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Mietendeckel (rent cap) – the solution to the Berlin housing problem?

Affordable housing and relaxation on the housing market

Berlin has moved away from these phenomena more and more in recent years. Individually agreed rents and thus the rent burden have increased independently and much more quickly than the market has developed. In the past, these developments have already given rise to (usually not very successful) slowdown measures – just think of the so-called Mietpreisbremse (rent brake).

Now, the Mietendeckel (rent cap) is intended to counteract the rapid increase in rents as a regulation under the federal state law of Berlin to limit rent levels. On June 18, 2019, Berlin’s Senate decided on the cornerstones of the Berlin Rental Act, which is to apply to all non-price-linked residential spaces with the exception of initial leases in new buildings. The bill is expected in the fall of 2019 and the Act is expected to come into force at the beginning of the next year. This law is then expected to be applied retroactively starting from June 18, 2019. At the moment, however, only the following main cornerstones exist:

The specific measures in brief

Rent moratorium
The core measure is a five-year rent moratorium, whereby the rent level at the time of the resolution dated June 18, 2019 is decisive. Consequently, no rent increases will be possible.

A cap on rent amounts
A general cap on rent amounts is to be introduced. The upper rent limit has not yet been defined, but it should be linked to the income of the tenant. In the event of re-letting, the amount of the previous contractual rent and the cap may not be exceeded. If so, tenants may apply for a reduction. The authorities will check the rent and if the official check is positive, the rent will be reduced to the permissible upper limit.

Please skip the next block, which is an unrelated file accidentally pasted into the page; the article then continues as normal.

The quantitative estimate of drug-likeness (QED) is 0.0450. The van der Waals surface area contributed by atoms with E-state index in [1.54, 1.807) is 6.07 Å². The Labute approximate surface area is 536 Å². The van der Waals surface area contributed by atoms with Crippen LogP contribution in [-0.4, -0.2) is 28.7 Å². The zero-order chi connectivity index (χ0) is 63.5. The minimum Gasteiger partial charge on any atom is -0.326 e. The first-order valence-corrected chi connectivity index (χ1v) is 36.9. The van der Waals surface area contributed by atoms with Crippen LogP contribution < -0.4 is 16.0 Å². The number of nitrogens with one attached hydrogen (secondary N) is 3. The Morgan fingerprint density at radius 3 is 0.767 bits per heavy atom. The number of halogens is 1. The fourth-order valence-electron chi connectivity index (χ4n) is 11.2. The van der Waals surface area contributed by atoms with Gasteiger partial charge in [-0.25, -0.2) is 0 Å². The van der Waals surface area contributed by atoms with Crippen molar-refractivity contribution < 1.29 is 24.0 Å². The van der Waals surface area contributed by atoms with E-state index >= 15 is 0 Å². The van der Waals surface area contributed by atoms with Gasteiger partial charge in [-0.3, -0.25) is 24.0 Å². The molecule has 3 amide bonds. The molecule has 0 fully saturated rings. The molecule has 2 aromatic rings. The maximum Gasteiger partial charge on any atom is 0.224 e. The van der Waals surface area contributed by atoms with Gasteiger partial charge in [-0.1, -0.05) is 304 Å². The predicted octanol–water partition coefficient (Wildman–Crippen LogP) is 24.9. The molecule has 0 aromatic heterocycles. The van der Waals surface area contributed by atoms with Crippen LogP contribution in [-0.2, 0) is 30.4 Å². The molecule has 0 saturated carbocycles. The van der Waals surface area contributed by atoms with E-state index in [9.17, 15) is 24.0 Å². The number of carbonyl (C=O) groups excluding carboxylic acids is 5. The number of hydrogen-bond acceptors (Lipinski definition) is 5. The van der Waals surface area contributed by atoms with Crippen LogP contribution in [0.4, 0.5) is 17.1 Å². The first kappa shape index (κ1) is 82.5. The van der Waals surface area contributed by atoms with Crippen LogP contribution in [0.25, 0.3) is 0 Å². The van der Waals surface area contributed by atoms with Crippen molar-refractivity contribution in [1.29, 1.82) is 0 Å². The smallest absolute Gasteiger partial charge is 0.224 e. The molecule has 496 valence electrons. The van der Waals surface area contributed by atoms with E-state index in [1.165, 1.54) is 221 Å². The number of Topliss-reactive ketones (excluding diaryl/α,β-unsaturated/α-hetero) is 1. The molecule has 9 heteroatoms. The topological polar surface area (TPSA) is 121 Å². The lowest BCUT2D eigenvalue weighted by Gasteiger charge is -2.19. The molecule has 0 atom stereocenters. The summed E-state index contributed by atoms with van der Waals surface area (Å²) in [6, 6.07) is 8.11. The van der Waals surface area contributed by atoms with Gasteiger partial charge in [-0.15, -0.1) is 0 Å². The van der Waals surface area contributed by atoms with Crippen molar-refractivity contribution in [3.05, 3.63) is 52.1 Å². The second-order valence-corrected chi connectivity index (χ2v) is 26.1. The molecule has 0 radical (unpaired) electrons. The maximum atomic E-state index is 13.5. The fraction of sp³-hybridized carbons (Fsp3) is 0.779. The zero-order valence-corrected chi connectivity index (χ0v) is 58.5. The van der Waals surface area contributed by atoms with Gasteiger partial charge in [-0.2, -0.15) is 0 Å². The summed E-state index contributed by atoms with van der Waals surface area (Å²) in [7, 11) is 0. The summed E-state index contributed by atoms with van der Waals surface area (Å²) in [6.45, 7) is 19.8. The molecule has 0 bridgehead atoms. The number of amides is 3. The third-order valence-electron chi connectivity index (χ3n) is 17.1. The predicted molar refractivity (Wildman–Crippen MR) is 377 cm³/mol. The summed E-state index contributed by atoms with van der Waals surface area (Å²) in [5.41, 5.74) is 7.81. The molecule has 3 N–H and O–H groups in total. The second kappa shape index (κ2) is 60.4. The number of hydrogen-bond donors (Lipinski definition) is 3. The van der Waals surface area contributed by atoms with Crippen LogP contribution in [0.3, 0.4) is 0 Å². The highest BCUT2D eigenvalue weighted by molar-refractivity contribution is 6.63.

Approval of modernizations
Modernizations that lead to a maximum charge of 50 cents per square meter on the rent have to be reported. Higher levies are possible, but must be approved in advance.

Fine
Landlords who do not comply with the new regulations must expect a fine of up to EUR 500,000.

Hardship provision – the landlord’s counterprotection?

The criticism of the disproportionality of such a moratorium on rents is countered with the insertion of a hardship provision, which is intended to apply to the landlord in the event of economic difficulties and to facilitate an agreement for a higher rent. The fundamental discrimination of such landlords renting below the representative list of rents or having agreed on a stepped or index rent in order to grant the tenant a lower rent at the beginning of the lease term, which over time approaches the representative list of rents, cannot, however, be dismissed.

No solution after all?

We have to keep in mind that the federal state of Berlin has merely announced the main elements so far. There is no bill in place at present; the legislative process is only just beginning. In this process, details will be specified and criticism will hopefully be weighted and dealt with. Considerable doubts about the constitutionality of such a bill are already being raised, both in formal and in material terms. For example, where does the federal state of Berlin gets its authority for such bill from? Does this law not violate the owners’ rights deriving from Article 14 of the constitution (GG) or the commercial landlords’ right deriving from Article 12 GG? In fact, it is also doubtful whether the above-mentioned situation will improve. Due to the limitation of the cost allocation for modernization measures, a considerable decrease in investment by landlords is to be expected.

It therefore remains to be seen whether the bill will be able to withstand these serious accusations. However, these cornerstones do of course show the direction of travel. Since tenancy law and, in particular, rising rent are a high-profile political topic (and this through all parties), similar proposals can also be expected from other federal states or even from the federal government. It appears that the state governments are still undecided as to whether they (as well as real estate sales that have already taken place) are still economically worthwhile.